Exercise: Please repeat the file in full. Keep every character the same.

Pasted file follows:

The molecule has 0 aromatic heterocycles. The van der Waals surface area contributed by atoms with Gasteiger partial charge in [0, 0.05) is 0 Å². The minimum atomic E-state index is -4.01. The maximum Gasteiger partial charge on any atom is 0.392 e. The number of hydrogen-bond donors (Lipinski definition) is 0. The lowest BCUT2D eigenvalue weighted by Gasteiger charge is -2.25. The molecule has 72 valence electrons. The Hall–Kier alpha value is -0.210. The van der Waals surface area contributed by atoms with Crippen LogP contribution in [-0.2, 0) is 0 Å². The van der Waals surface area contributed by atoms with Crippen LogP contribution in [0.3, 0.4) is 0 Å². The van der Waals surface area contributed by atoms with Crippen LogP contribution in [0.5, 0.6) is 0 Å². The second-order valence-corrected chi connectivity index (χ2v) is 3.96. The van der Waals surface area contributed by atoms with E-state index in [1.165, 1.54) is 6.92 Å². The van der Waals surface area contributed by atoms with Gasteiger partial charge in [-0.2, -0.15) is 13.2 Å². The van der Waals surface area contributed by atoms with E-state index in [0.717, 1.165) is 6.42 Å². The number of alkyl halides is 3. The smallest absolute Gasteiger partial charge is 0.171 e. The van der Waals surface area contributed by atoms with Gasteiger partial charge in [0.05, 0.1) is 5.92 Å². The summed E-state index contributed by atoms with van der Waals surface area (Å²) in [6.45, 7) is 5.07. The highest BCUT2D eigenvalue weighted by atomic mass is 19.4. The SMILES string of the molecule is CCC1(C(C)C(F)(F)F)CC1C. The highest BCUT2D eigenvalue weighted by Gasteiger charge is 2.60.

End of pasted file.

The molecule has 0 aromatic heterocycles. The van der Waals surface area contributed by atoms with Gasteiger partial charge in [0, 0.05) is 0 Å². The minimum atomic E-state index is -4.01. The maximum Gasteiger partial charge on any atom is 0.392 e. The number of hydrogen-bond donors (Lipinski definition) is 0. The lowest BCUT2D eigenvalue weighted by Gasteiger charge is -2.25. The molecule has 72 valence electrons. The Hall–Kier alpha value is -0.210. The van der Waals surface area contributed by atoms with Crippen LogP contribution in [-0.2, 0) is 0 Å². The van der Waals surface area contributed by atoms with Crippen LogP contribution in [0.3, 0.4) is 0 Å². The van der Waals surface area contributed by atoms with Crippen LogP contribution in [0.5, 0.6) is 0 Å². The second-order valence-corrected chi connectivity index (χ2v) is 3.96. The van der Waals surface area contributed by atoms with E-state index in [1.165, 1.54) is 6.92 Å². The van der Waals surface area contributed by atoms with Gasteiger partial charge in [-0.2, -0.15) is 13.2 Å². The van der Waals surface area contributed by atoms with E-state index in [0.717, 1.165) is 6.42 Å². The number of alkyl halides is 3. The smallest absolute Gasteiger partial charge is 0.171 e. The van der Waals surface area contributed by atoms with Gasteiger partial charge in [0.05, 0.1) is 5.92 Å². The summed E-state index contributed by atoms with van der Waals surface area (Å²) in [6.45, 7) is 5.07. The highest BCUT2D eigenvalue weighted by atomic mass is 19.4. The SMILES string of the molecule is CCC1(C(C)C(F)(F)F)CC1C. The highest BCUT2D eigenvalue weighted by Gasteiger charge is 2.60.